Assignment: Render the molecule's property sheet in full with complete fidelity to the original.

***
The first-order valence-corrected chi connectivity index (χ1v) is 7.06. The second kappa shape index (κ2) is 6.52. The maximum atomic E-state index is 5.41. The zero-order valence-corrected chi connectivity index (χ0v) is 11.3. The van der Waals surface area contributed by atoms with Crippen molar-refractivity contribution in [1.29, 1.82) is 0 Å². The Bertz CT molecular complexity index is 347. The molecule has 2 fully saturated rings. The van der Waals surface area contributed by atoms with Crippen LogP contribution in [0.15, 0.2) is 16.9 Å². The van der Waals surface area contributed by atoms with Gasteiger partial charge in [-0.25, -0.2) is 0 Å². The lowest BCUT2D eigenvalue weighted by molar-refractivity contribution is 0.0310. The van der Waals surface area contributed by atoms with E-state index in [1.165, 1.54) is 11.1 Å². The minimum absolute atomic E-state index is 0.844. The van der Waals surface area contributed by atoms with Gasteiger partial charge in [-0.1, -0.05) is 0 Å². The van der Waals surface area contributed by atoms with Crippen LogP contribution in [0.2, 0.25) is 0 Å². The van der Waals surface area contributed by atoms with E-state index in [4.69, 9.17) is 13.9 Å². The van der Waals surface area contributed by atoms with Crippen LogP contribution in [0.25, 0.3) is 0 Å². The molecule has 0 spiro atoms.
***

The first-order valence-corrected chi connectivity index (χ1v) is 7.06. The second kappa shape index (κ2) is 6.52. The maximum atomic E-state index is 5.41. The zero-order valence-corrected chi connectivity index (χ0v) is 11.3. The van der Waals surface area contributed by atoms with Crippen molar-refractivity contribution in [1.29, 1.82) is 0 Å². The Bertz CT molecular complexity index is 347. The molecule has 2 fully saturated rings. The van der Waals surface area contributed by atoms with Crippen LogP contribution in [0.15, 0.2) is 16.9 Å². The van der Waals surface area contributed by atoms with Gasteiger partial charge in [-0.25, -0.2) is 0 Å². The lowest BCUT2D eigenvalue weighted by molar-refractivity contribution is 0.0310. The van der Waals surface area contributed by atoms with E-state index in [1.165, 1.54) is 11.1 Å². The minimum absolute atomic E-state index is 0.844. The van der Waals surface area contributed by atoms with Gasteiger partial charge in [-0.1, -0.05) is 0 Å². The van der Waals surface area contributed by atoms with Crippen LogP contribution in [0.2, 0.25) is 0 Å². The van der Waals surface area contributed by atoms with E-state index in [4.69, 9.17) is 13.9 Å². The van der Waals surface area contributed by atoms with Crippen LogP contribution in [0.25, 0.3) is 0 Å². The molecule has 0 spiro atoms.